Houston, Philadelphia Operators Try Harder Against Avis WeDriveU

Posted on April 15, 2009 by LCT Staff - Also by this author - About the author

HOUSTON — Regulators in Houston and Philadelphia have indicated during the past week that Avis WeDriveU’s rental car and driver services business model fails to meet the standard definitions and rules that apply to luxury-based chauffeured transportation.

The regulators have responded to pre-emptive efforts by local operators in those cities to forestall the type of Avis chauffeured services that had taken root in other cities such as Miami. Regulators in Miami-Dade County found last month that Avis WeDriveU violated the county’s chauffeured transportation ordinance and airport concessions agreement, and told them to cease WeDriveU operations.

The WeDriveU model separates vehicles and chauffeurs into separate companies, thereby skirting the legal requirements for licenses, inspections, fees, insurance requirements, training, and certifications.


In Houston, the city’s aviation department, finance and administration department, transportation department, administration and regulatory affairs department, and the controller all sent “urgent” memos to the Mayor and City Council affirming that the Avis WeDriveU program was illegal and that immediate action was necessary, said Joe Jordan, president of the Limousine Association of Houston.

“Houston has not been one of their bigger markets,” Jordan said. “It was a pre-emptive thing on our part. We didn’t even want to think they could come in here.”

Jordan said city regulators are working to change the city’s chauffeured ordinance to state that vehicle companies can’t “require, recommend, refer or suggest” any outside driver. This does not affect traditional chauffeured transportation companies since they already have chauffeurs in-house.

To help other associations, Jordan will be hosting a seminar April 29 in Houston for association presidents and officers facing the same Avis issues. NLA president Ron Sorci plans to attend, and the NLA board of directors has been invited. Sorci also plans to speak to an LAH luncheon meeting that day.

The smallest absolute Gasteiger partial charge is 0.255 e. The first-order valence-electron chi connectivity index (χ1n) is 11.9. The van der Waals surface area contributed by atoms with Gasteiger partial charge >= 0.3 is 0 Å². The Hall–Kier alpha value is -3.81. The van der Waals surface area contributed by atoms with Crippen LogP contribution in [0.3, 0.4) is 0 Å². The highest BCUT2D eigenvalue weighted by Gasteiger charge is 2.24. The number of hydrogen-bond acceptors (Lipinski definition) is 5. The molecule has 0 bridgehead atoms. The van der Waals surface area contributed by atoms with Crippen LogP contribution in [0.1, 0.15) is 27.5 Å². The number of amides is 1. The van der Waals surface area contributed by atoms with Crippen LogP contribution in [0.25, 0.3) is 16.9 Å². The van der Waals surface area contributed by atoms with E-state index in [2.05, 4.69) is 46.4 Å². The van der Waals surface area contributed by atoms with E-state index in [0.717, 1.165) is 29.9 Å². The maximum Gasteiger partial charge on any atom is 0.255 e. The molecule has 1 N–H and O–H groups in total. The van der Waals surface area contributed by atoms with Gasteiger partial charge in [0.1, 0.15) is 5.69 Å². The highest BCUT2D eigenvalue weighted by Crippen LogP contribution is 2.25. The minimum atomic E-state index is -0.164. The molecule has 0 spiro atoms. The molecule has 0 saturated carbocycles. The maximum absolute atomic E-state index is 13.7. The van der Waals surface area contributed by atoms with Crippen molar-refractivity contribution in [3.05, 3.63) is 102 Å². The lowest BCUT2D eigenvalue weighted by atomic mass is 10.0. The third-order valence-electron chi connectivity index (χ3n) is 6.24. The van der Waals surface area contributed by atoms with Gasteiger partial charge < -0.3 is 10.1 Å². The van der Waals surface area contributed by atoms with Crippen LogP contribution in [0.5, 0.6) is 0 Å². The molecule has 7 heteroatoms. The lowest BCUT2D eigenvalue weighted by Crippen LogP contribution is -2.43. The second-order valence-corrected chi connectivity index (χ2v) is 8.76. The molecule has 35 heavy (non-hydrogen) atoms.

Details: Wednesday, April 29, 8 a.m. to 11:30 a.m., Elite Chauffeurs Club (5 minutes from Bush (IAH) Airport), 600 Kenrick Drive, #E-5, Houston, Texas, 77060. Ask for Carl Guillory at (713) 661-3222.


The Philadelphia Regional Limousine Association (PRLA) requested and received a position statement from Michael Hoffman, director of the Pennsylvania Public Utilities Commission (PUC) operations, that concludes the activity which Avis engages in with the WeDriveU service would be regulated under the Pennsylvania PUC regulations that already apply to state limousine operators.

To date, the PUC has not seen any activity from Avis WeDriveU. Avis would need the same type of permitting required by operators in Pennsylvania, including state licensing. Hoffman stated that no action will be taken now, but it will occur should the PUC find Avis operating WeDriveU in Pennsylvania.

The PRLA is waiting for a judgment from the Philadelphia Parking Authority, which regulates limousine operations in Philadelphia, as to the regulatory interpretation of this program.

“We are happy that the PUC has taken this position and are encouraged by the willingness of the PUC to involve industry representatives when determining new and current regulations which affect each of us,” said Philip Jagiela, president of the Philadelphia Regional Limousine Association.


NLA President Ron Sorci recently said the county’s Consumer Services Department will send the NLA documents that verify the results of its decision that Avis WeDriveU must cease operations in the county. The letter will be posted on the NLA web site.

NLA board members also will be available to advise association presidents on how Miami-Dade was able to stop Avis WeDriveU based on county chauffeured ordinance and airport concessions violations.

Sorci said the NLA will be working to educate local associations and operators on how to fight Avis.

Sources: Martin Romjue and Linda Moore, LCT Magazine

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